3. Nationalism and hybridity in Mongolia - Uradyn Erden Bulag 1998

      Book Essential Introduction


    5. Ideologies of identification - Richard Jenkins

      Chapter  Digitised reading

    6. Ethnic Groups - Max Weber

      Chapter  Digitised reading

  5. 4. WEEK FOUR (Feb 1): “Race” and the process of racialisation. 27 items
    This week our focus is on race. Is race rooted in human biology or culture? How is race constructed in relation to the colour of skin? If race is an obsolete category of anthropological analysis (as some have argued), how can we account for enduring, sometimes unwitting forms of racism? We will explore ethnographic particularities and historical change and continuity in attitudes towards “race” and racism.

    2. Fact of Blackness - Franz Fanon 2008

      Chapter  Digitised reading


    4. Soul Citizenship: The Black Hebrews and the State of Israel - Fran Markowitz, Sara Helman, Dafna Shir-Vertesh 2003


    5. Economies of Abandonment - Elizabeth A. Povinelli 01/10/2011

      Book  Introduction - Child in the Broom Closet

    6. Race/Related - The New York Times

      Webpage  A weekly newsletter in the New York Times focused on race, identity and culture.

  6. 5. WEEK FIVE (Feb 8): Performance, Art, Culture and Ethnicity 17 items
    This lecture explores ethnicity through the lens of musical performance and visual art. We will look at the links between artistic practice, national, transnational and local conceptualisations of ethnic and cultural identity. For this week we will examine Mongolia in-depth as a case study, linking this also to other ethnographic examples. Questions: Is ethnicity a performance? How does performance constitute ethnicity? How do performed ethnicities or cultural identities become a commodity for sale? And how does this become implicated in circulations of prestige and value between people?

    2. Ethnicity, Inc - Chapter 2 'Three or Four Things about Ethno-Futures' - John L. Comaroff, Jean Comaroff 2009

      Book Essential


    4. 'The Power of Two Homelands': Musical Continuity and Change, the Evocation of Longing and an Altai Urianghai Song - Plueckhahn, Rebekah

      Article Essential You may use the Questia website for your personal or academic research activities only.

    5. Nationalism and hybridity in Mongolia - Uradyn Erden Bulag 1998


    6. Where rivers and mountains sing: sound, music, and nomadism in Tuva and beyond - Theodore Craig Levin, Valentina Süzükei c2006


    7. Becoming art: exploring cross-cultural categories - Howard Morphy 2007


    8. Cultural diversity, heritage, and human rights: intersections in theory and practice - Michele Langfield, William Logan, Máiréad Nic Craith 2010

      Book  Chapter by Fiona Magowan - 'A sung Heritage'

    9. Nationalists, cosmopolitans, and popular music in Zimbabwe - Thomas Turino, American Council of Learned Societies c2000


  7. 6.WEEK SIX : READING WEEK - Beginning February 11th 1 item
    1. No class

  8. 7. WEEK SEVEN (Feb 22): GUEST LECTURE - Whiteness 1 item
    Following on from the topic of race, this lecture will discuss whiteness. Reading list TBC by guest lecturer.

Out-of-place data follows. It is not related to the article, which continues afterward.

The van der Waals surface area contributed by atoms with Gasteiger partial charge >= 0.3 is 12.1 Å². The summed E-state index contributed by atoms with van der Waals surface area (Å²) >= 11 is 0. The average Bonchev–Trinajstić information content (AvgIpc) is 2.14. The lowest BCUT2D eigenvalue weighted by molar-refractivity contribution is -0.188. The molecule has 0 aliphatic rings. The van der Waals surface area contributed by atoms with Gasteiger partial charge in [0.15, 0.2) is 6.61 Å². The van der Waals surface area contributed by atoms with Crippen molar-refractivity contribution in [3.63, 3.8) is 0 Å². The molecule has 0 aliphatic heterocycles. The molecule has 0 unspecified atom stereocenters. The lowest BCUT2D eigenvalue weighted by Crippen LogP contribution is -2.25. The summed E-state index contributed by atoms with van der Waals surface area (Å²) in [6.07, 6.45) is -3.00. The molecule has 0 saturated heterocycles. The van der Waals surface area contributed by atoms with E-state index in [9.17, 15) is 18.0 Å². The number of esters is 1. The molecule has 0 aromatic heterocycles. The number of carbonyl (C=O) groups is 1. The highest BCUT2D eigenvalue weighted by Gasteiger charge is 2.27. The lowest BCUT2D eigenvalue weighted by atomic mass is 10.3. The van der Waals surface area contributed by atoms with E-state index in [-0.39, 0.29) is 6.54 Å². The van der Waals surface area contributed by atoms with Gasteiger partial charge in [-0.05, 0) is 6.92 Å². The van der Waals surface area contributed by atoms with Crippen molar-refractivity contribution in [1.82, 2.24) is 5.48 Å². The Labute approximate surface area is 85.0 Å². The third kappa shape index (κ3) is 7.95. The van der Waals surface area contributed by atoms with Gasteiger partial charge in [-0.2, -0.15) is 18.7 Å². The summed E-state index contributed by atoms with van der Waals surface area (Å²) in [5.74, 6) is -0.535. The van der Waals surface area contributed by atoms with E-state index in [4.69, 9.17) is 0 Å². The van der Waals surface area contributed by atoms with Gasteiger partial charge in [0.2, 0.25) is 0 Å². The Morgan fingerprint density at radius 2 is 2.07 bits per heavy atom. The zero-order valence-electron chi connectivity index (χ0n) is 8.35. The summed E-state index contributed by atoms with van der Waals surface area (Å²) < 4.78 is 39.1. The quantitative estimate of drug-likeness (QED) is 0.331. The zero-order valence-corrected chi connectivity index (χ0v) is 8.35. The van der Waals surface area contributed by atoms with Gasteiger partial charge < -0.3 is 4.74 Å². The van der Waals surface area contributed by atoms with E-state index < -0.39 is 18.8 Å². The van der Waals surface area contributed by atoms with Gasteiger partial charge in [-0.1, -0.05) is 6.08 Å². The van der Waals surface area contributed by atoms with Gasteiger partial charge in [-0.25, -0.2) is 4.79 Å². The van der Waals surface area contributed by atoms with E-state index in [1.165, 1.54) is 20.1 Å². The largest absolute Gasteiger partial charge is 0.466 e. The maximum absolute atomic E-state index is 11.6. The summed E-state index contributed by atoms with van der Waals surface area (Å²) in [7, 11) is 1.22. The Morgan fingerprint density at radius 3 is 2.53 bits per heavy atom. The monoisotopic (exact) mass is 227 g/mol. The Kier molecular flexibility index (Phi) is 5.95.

1. *** GUEST LECTURE ***

  9. 8. WEEK EIGHT (March 1): Religious Nationalism 25 items
    This lecture will examine and discuss religious nationalism. What happens to religion when it becomes a setting for political relations? Is it conceptually sound to separate religion and politics as overlapping fields of practice? Are they different orders of reality?


    3. Rethinking Syncretism: Religious Pluralism and Code Choice in a Context of Ethnoreligious Tension - Janet McIntosh

      Chapter  This reading is also available in the Science Library Teaching Collection (see reading below)

    4. Rethinking syncretism: religious pluralism and code choice in a context of ethnoreligious tension. - Janet McIntosh

      Chapter  This reading is available in the Science Library Teaching Collection: SCIENCE 6421

    5. Introduction and theoretical orientations - Geneviève Zubrzycki

      Chapter  Digitised reading

    6. Managing religion in the name of national community - Lila Abu-Lughod

      Chapter  This reading is also available in the Science Library Teaching Collection (please see reading below)

    7. Managing religion in the name of national community - Lila Abu-Lughod

      Chapter  This reading is available in the Science Library Teaching Collection: SCIENCE 6422

    8. Religious nationalism - Peter van der Veer

      Chapter  Digitised reading

    9. Germanness and the Leitkultur controversy - Katherone Pratt Ewing

      Chapter  Digitised reading

    10. Cosmopolitan Anxieties: Turkish challenges to citizenship and belonging in Germany - - Ruth Mandel 13/06/2008

      Book Recommended Chapter 4: "Haunted Jewish spaces and Turkish phantasms of the present"

  10. 9. WEEK NINE (March 8): Connectivity and Nationhood 20 items
    It is a popular argument that today’s world is that of connectivity, including new media technologies, transnational trade networks, globalization, cosmopolitanism, and international institutions. This lecture will ask: What are the challenges that connectivity poses to the notion of a bounded, territorially marked nation-state?


    3. Friction: An Ethnography of Global Connection - Anna Lowenhaupt Tsing 2011 (electronic resource)


  11. 10: WEEK TEN (March 15): Populist politics and new nationalisms 11 items
    This week will examine the role of nationalism in populist political discourse and how nationalism in some areas is being re-framed. We will explore the different ways ethnicity is becoming implicated in these forms of nationalism arising out of populist politics.

    2. National Populism: The Revolt Against Liberal Democracy - Roger Eatwell 2018

      Book Essential Introduction


    4. What is populism? - Jan-Werner Müller 2016